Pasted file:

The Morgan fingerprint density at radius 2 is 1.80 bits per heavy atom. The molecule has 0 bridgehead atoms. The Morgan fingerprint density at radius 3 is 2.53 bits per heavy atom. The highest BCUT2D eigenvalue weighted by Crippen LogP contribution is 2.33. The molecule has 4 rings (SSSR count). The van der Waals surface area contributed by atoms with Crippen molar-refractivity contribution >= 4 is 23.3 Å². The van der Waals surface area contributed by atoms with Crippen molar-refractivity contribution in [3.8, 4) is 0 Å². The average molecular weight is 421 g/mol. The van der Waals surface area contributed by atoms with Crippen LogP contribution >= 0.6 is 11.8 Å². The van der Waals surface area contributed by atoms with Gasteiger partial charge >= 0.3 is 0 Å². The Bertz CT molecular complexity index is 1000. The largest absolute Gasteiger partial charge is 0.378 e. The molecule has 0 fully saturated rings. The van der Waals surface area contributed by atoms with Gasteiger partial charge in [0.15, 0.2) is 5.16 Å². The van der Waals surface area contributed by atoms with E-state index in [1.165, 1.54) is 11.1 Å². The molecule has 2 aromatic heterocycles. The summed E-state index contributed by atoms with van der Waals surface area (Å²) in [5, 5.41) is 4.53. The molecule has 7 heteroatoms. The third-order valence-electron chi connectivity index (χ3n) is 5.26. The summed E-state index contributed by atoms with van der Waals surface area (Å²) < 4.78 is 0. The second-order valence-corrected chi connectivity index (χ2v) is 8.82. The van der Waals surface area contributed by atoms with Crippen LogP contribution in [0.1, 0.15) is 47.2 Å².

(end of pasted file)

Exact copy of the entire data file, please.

The Morgan fingerprint density at radius 2 is 1.80 bits per heavy atom. The molecule has 0 bridgehead atoms. The Morgan fingerprint density at radius 3 is 2.53 bits per heavy atom. The highest BCUT2D eigenvalue weighted by Crippen LogP contribution is 2.33. The molecule has 4 rings (SSSR count). The van der Waals surface area contributed by atoms with Crippen molar-refractivity contribution >= 4 is 23.3 Å². The van der Waals surface area contributed by atoms with Crippen molar-refractivity contribution in [3.8, 4) is 0 Å². The average molecular weight is 421 g/mol. The van der Waals surface area contributed by atoms with Crippen LogP contribution >= 0.6 is 11.8 Å². The van der Waals surface area contributed by atoms with Gasteiger partial charge >= 0.3 is 0 Å². The Bertz CT molecular complexity index is 1000. The largest absolute Gasteiger partial charge is 0.378 e. The molecule has 0 fully saturated rings. The van der Waals surface area contributed by atoms with Gasteiger partial charge in [0.15, 0.2) is 5.16 Å². The van der Waals surface area contributed by atoms with E-state index in [1.165, 1.54) is 11.1 Å². The molecule has 2 aromatic heterocycles. The summed E-state index contributed by atoms with van der Waals surface area (Å²) in [5, 5.41) is 4.53. The molecule has 7 heteroatoms. The third-order valence-electron chi connectivity index (χ3n) is 5.26. The summed E-state index contributed by atoms with van der Waals surface area (Å²) < 4.78 is 0. The second-order valence-corrected chi connectivity index (χ2v) is 8.82. The van der Waals surface area contributed by atoms with Crippen LogP contribution in [0.1, 0.15) is 47.2 Å².